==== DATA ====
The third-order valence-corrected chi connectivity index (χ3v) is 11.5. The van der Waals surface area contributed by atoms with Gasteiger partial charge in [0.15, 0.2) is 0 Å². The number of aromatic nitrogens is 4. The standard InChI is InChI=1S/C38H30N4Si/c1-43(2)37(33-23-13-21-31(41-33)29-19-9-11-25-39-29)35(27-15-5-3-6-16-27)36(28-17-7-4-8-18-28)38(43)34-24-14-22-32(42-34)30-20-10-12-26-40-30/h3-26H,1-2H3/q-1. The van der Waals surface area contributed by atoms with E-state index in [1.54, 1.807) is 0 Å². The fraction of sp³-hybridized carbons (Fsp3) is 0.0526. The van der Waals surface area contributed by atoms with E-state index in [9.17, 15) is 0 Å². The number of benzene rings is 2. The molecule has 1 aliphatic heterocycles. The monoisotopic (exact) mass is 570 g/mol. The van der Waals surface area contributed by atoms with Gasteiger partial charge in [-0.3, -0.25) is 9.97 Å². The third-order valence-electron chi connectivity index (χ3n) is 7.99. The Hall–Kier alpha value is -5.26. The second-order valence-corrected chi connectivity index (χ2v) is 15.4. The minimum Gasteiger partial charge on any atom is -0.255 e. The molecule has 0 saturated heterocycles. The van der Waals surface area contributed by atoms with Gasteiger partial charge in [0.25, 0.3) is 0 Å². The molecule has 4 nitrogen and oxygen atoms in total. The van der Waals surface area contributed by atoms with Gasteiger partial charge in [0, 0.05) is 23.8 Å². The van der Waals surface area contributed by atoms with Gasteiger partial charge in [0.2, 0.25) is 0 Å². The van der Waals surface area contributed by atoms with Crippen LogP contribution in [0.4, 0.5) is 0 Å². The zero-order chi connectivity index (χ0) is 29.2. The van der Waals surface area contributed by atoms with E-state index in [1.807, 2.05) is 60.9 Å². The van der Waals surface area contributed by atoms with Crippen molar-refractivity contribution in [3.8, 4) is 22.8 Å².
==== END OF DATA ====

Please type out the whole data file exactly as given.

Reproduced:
The third-order valence-corrected chi connectivity index (χ3v) is 11.5. The van der Waals surface area contributed by atoms with Gasteiger partial charge in [0.15, 0.2) is 0 Å². The number of aromatic nitrogens is 4. The standard InChI is InChI=1S/C38H30N4Si/c1-43(2)37(33-23-13-21-31(41-33)29-19-9-11-25-39-29)35(27-15-5-3-6-16-27)36(28-17-7-4-8-18-28)38(43)34-24-14-22-32(42-34)30-20-10-12-26-40-30/h3-26H,1-2H3/q-1. The van der Waals surface area contributed by atoms with E-state index in [1.54, 1.807) is 0 Å². The fraction of sp³-hybridized carbons (Fsp3) is 0.0526. The van der Waals surface area contributed by atoms with E-state index in [9.17, 15) is 0 Å². The number of benzene rings is 2. The molecule has 1 aliphatic heterocycles. The monoisotopic (exact) mass is 570 g/mol. The van der Waals surface area contributed by atoms with Gasteiger partial charge in [-0.3, -0.25) is 9.97 Å². The third-order valence-electron chi connectivity index (χ3n) is 7.99. The Hall–Kier alpha value is -5.26. The second-order valence-corrected chi connectivity index (χ2v) is 15.4. The minimum Gasteiger partial charge on any atom is -0.255 e. The molecule has 0 saturated heterocycles. The van der Waals surface area contributed by atoms with Gasteiger partial charge in [0.25, 0.3) is 0 Å². The molecule has 4 nitrogen and oxygen atoms in total. The van der Waals surface area contributed by atoms with Gasteiger partial charge in [0, 0.05) is 23.8 Å². The van der Waals surface area contributed by atoms with Gasteiger partial charge in [0.2, 0.25) is 0 Å². The van der Waals surface area contributed by atoms with Crippen LogP contribution in [0.4, 0.5) is 0 Å². The zero-order chi connectivity index (χ0) is 29.2. The van der Waals surface area contributed by atoms with E-state index in [1.807, 2.05) is 60.9 Å². The van der Waals surface area contributed by atoms with Crippen molar-refractivity contribution in [3.8, 4) is 22.8 Å².